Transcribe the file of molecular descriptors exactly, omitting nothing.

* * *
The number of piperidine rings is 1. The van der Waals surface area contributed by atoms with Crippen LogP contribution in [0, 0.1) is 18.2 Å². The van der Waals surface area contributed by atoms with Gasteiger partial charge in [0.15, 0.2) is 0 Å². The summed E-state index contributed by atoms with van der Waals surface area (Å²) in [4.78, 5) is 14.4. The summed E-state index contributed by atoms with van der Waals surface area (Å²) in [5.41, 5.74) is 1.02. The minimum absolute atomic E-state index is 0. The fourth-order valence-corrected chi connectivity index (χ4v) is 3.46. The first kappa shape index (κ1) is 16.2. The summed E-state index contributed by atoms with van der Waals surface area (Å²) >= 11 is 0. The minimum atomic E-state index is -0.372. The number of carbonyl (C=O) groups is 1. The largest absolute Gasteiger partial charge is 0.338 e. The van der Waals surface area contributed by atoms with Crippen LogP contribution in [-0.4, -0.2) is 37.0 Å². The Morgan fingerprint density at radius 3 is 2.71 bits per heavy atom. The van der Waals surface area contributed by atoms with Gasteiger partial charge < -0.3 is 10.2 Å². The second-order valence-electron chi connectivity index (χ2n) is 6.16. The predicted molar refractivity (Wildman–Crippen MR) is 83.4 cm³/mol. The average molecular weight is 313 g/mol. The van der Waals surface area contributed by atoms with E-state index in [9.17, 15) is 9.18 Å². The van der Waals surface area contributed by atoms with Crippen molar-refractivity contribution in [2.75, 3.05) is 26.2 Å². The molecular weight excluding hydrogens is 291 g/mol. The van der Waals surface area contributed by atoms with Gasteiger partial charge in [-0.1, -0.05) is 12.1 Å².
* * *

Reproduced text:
The number of piperidine rings is 1. The van der Waals surface area contributed by atoms with Crippen LogP contribution in [0, 0.1) is 18.2 Å². The van der Waals surface area contributed by atoms with Gasteiger partial charge in [0.15, 0.2) is 0 Å². The summed E-state index contributed by atoms with van der Waals surface area (Å²) in [4.78, 5) is 14.4. The summed E-state index contributed by atoms with van der Waals surface area (Å²) in [5.41, 5.74) is 1.02. The minimum absolute atomic E-state index is 0. The fourth-order valence-corrected chi connectivity index (χ4v) is 3.46. The first kappa shape index (κ1) is 16.2. The summed E-state index contributed by atoms with van der Waals surface area (Å²) >= 11 is 0. The minimum atomic E-state index is -0.372. The number of carbonyl (C=O) groups is 1. The largest absolute Gasteiger partial charge is 0.338 e. The van der Waals surface area contributed by atoms with Crippen LogP contribution in [-0.4, -0.2) is 37.0 Å². The Morgan fingerprint density at radius 3 is 2.71 bits per heavy atom. The van der Waals surface area contributed by atoms with Gasteiger partial charge < -0.3 is 10.2 Å². The second-order valence-electron chi connectivity index (χ2n) is 6.16. The predicted molar refractivity (Wildman–Crippen MR) is 83.4 cm³/mol. The average molecular weight is 313 g/mol. The van der Waals surface area contributed by atoms with E-state index in [9.17, 15) is 9.18 Å². The van der Waals surface area contributed by atoms with Crippen molar-refractivity contribution in [2.75, 3.05) is 26.2 Å². The molecular weight excluding hydrogens is 291 g/mol. The van der Waals surface area contributed by atoms with Gasteiger partial charge in [-0.1, -0.05) is 12.1 Å².